Jan Banning: Red Utopia
Red Utopia is a beautifully executed art photo book documenting communist parties and their iconography in India, Italy, Nepal, Portugal and Russia.
“I think it is terrific and even better than Bureaucratics — so diverse.” Elisabeth Biondi, independent curator and former Visuals Editor of the New Yorker about the Red Utopia photo series.
For Jan Banning – a non-party progressive – Red Utopia is a non-propagandistic search for what is left of communism, 100 years after the Russian Revolution. The book contains photos of interiors of communist party offices: “museums of a future from the past,” as one young Italian communist said. It also presents environmental portraits of officials and activists in five countries: India, Italy, Nepal, Portugal and Russia.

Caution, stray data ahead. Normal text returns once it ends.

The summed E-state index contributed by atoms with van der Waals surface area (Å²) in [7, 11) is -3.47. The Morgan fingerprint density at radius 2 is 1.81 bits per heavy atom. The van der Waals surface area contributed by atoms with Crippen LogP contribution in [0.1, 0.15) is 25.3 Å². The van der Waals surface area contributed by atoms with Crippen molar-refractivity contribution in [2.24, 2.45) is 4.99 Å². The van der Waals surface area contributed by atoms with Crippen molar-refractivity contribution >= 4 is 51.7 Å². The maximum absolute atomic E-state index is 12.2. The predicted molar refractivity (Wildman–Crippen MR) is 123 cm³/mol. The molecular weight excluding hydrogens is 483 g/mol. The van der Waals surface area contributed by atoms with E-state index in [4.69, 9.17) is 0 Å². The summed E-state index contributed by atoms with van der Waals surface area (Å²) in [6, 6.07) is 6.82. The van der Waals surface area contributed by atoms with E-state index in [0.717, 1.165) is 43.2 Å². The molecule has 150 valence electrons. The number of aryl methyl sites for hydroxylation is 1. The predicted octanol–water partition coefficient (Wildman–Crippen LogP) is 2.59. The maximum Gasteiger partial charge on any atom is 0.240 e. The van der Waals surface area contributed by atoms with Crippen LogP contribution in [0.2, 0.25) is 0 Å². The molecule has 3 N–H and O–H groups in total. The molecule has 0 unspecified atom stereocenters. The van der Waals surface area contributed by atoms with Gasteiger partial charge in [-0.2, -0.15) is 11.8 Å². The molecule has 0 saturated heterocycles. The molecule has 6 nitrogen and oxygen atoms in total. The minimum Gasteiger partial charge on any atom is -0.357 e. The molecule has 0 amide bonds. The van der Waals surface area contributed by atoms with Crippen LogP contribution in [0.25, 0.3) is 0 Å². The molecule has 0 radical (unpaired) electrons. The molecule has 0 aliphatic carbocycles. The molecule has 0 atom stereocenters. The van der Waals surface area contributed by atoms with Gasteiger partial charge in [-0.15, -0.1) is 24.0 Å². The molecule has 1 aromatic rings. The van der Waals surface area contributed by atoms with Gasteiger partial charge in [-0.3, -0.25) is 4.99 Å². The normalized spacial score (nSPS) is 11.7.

In its practice of Real Socialism, the communist ideology turned out to be surely less than ideal; the Moscow trials in the late 1930s already shocked many believers; and the fall of the Berlin Wall in 1989 seems to have delivered it a final blow. Neoliberalism, with its worshipping of the Free Market, now appears to be the only remaining ideology. Even most of the five remaining dictatorships of the proletariat are communist in name only. With the demise of this competing ideology, the need for capitalism with a human face has disappeared and the gap between rich and poor has widened in many countries. Since the crisis, which started in 2008, there has been a reappreciation of Karl Marx as a political economist and one may wonder: how dead is communism really?